Other comments from the Panelists included: “CSR really means community, sustaining relationships.” Also, “With many companies looking to strategically manage limited resources, they seek to have more impact with their giving. That means knowing what a company has determined to be as a funder, its area of focus becomes more important for nonprofits to understand.” and “We’re looking to support the communities that we serve so community improvement runs through all of this.”
Nonprofit attendees were thrilled with the networking and idea sharing offered by the Institute’s hallmark, peer discussion groups. Many cited valuable new relationships made for going forward as well as important takeaways that they thought would help them. And the business and foundation executives who moderated and participated in the discussion tables were also strongly impressed with what they heard.
One inspiring impact created directly by the Summit was shared by Moderator Morey Goldberg, Principal of Rose Glen LLC. Just minutes after the Summit, Morey sent an enthusiastic email to the employees of his emerging company talking about the benefits to his company and their employees for their participation in Corporate Social Responsibility. The email is shared, with permission, below.
We thank the outstanding Summit Committee, our Co-Chairs, Keynote Speaker, Panels and Moderator, and all who participated in the 2020 Summit.
Email sent to his employees by Summit attendee, Morey Goldberg, following and inspired by, the Summit.
Sent: Tuesday, November 17, 2020 12:56 PM
To: Rose Glen
Subject: Our Community is in Need and I wanted to give us an opportunity to respond
As in prior crises, we have gathered funds to help the needy. We are fortunate to all be able to stay employed and tend to our families. Unfortunately, based on a seminar I attended for Non-profits this morning, the needs in our community are great and getting worse. Below is some information shared with me from the head of Philabundance.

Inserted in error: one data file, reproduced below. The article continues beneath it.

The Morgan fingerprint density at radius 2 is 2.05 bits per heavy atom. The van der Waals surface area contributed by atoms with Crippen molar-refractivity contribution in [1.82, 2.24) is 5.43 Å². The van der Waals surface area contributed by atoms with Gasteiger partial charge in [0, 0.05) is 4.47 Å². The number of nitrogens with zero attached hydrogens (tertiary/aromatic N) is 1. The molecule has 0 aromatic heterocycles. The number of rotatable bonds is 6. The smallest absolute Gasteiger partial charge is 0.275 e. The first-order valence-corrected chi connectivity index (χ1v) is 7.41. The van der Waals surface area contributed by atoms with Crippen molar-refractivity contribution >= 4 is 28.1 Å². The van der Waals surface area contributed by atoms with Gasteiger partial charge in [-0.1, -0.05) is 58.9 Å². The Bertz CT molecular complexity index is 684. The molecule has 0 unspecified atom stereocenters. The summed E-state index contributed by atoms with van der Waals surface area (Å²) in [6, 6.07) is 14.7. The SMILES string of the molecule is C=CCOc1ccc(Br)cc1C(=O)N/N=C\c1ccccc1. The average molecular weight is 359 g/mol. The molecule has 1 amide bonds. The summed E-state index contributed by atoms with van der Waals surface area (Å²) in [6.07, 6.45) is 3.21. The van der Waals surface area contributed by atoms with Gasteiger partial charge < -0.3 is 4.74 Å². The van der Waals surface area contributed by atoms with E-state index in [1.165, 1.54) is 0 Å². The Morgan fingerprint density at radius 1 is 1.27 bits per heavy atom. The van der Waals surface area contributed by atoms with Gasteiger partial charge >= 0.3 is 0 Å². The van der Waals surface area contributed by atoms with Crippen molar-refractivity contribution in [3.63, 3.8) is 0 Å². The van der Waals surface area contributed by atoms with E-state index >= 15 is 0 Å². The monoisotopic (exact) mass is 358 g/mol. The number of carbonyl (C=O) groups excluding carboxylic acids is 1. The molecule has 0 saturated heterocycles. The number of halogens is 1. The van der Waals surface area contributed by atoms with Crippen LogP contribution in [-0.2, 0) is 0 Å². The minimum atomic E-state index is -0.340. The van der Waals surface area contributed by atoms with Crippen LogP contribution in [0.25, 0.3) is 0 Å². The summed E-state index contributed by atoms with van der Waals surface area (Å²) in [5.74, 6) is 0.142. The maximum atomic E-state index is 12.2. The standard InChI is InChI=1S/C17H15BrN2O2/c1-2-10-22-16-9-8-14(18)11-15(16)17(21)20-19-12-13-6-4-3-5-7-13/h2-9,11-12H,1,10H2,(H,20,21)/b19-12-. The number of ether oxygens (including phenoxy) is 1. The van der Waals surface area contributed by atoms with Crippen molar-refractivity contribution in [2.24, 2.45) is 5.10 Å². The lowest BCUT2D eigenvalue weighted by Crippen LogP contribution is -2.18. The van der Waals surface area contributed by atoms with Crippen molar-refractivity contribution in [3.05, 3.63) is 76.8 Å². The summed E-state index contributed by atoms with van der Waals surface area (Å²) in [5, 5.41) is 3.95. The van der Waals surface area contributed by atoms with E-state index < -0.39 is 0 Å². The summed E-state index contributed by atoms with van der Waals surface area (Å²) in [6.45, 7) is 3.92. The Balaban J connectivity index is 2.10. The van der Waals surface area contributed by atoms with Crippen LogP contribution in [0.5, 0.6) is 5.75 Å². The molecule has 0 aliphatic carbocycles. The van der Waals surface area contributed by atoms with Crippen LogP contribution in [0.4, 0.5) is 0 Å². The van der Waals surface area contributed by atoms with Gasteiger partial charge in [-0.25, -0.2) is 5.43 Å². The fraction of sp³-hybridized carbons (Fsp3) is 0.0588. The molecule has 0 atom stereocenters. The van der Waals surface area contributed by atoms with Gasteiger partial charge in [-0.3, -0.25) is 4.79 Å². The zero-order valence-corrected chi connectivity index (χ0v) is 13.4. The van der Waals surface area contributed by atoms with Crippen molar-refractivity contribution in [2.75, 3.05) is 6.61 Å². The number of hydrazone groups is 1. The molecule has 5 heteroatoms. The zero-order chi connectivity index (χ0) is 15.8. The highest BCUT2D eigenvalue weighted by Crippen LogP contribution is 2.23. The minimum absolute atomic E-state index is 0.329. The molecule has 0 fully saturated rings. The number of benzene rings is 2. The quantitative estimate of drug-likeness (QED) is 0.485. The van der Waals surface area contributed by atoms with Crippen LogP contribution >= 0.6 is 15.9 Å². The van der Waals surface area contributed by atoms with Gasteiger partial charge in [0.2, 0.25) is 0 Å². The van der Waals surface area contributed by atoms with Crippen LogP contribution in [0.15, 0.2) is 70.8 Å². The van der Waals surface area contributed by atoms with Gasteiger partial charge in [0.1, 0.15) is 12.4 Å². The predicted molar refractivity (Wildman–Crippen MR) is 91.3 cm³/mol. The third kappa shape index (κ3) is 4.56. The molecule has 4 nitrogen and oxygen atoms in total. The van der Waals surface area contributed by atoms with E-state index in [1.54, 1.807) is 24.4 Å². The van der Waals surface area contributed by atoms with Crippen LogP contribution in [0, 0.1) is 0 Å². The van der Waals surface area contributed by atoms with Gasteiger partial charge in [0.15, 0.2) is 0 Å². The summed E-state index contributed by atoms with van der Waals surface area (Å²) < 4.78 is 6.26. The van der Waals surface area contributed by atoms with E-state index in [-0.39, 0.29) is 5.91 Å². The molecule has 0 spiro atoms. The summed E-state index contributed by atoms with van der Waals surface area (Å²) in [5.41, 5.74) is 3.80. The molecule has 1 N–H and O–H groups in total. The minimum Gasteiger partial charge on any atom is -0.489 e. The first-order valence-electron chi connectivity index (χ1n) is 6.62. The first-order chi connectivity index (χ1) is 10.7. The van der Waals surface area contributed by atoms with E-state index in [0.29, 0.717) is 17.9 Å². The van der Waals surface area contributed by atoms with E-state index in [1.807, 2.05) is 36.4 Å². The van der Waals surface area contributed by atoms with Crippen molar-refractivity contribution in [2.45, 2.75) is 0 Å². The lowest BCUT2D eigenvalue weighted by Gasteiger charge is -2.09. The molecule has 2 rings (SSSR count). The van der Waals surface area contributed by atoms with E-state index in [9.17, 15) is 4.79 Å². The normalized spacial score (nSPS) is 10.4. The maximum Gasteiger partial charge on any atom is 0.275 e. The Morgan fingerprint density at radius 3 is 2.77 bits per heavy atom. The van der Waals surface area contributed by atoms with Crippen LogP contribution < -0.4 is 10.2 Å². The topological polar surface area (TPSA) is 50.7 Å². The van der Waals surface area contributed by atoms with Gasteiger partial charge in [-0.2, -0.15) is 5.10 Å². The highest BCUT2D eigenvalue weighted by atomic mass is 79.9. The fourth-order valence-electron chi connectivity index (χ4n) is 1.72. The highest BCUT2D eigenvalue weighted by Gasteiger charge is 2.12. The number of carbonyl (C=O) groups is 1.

Food Insecurity 2018
635,240 people or 11.7%
Food Insecurity 2020, Projected Post-COVID
892,150 or 16.5%
I have decided to ask if you will join me in raising some funds to give out to a few charities to help make a difference. As I want this to be meaningful, I am prepared to match you dollar for dollar up to $12,500 so that we can have a pot possibly as high as $25,000 with the thought of dispersing five $5,000 charitable donations. Please email me by Monday your confidential interest level, and I will tabulate the pool and share it with you, and we can vote on a few charities next week.
Those of you that asked, thank you for encouraging me to do this.
All the Best,
The Satell Institute
Welcomes New Member
Harvest Seasonal Grill and Wine Bar
Satell is honored to welcome the Harvest Seasonal Grill and Wine Bar as our newest member. We salute Founder and CEO Dave Magrogan for his commitment to offer healthy and locally grown food as well as inspiration to others who wish to achieve their big goals. His 4-year substantial commitment to the Brandywine SPCA is indicative of his dedication to contributing actively to our community. Founded in 1929, the Brandywine Valley SPCA exists to end animal suffering and to involve the entire community in the welfare and well-being of animals. Its mission is to put the “human” back in humane animal treatment and advocate on their behalf. Brandywine SPCA’s vision is to be the recognized leader in animal welfare that empowers communities to treat life with respect and dignity.